under-trial prisoners, which represented a deep flaw in the justice system.

Pakistan must revise the education syllabus to remove portions that
discriminate against religious minorities. The state’s appeasement of
religious fundamentalism must end and the Christian minority must be
protected in the face of new threats. Laws that discriminate against
minorities must be abolished.

The law on sexual harassment against women in the workplace is not being
implemented: there are hardly any cases under this act before the
ombudspersons despite numerous women reporting sexual harassment. The law
should be refined to introduce the crime of “sextortion” and sexual bribery
as introduced in Bangladesh.

On transgender rights, the conference resolved that the Transgender Persons
Act 2018 must be implemented in letter and spirit. It was recommended that
a monitoring body for the implementation of current protection laws for the
transgender community be established. Broad-based measures must be taken by
the government, media, civil society, essential service providers and the
education sector to increase awareness of transgender persons and their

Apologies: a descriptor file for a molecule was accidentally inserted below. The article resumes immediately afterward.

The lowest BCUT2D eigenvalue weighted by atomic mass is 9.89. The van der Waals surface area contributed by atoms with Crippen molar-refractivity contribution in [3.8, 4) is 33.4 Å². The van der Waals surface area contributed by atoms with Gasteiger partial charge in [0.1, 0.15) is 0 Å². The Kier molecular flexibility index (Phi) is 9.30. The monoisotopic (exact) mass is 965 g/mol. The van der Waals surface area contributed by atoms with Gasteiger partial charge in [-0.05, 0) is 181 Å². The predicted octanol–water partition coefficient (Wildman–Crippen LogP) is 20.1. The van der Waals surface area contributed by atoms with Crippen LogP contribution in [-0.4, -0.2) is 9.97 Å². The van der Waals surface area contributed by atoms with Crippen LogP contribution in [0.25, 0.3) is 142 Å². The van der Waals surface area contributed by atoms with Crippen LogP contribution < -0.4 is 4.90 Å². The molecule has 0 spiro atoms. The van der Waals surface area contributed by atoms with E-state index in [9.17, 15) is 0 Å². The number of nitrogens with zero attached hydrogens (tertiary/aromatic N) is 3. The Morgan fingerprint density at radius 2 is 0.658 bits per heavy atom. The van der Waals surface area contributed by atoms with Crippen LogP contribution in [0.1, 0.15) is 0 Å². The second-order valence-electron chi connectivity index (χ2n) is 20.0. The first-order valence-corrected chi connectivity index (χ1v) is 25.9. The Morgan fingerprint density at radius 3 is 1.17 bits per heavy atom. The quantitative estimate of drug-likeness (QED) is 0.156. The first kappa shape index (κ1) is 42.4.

rights across society.

The conference resolved that visa-free policies must be introduced to
reclaim solidarity among South Asian countries. The panel resolved that
there was a need to revive the South Asian Association for Regional
Cooperation, co-founded by Asma Jahangir, and demanded that the 18th SAARC
summit be called immediately.

On gender equality, the conference resolved that, until women are treated
equally by the law, gender equality cannot be achieved. This relates in
particular to family laws and matrimonial property (hitherto an unknown
concept in Pakistan), and maintenance and custody. While women legislators
in Pakistan have worked very hard, there is still a glass ceiling for women
in terms of decision making within political party structures. There is a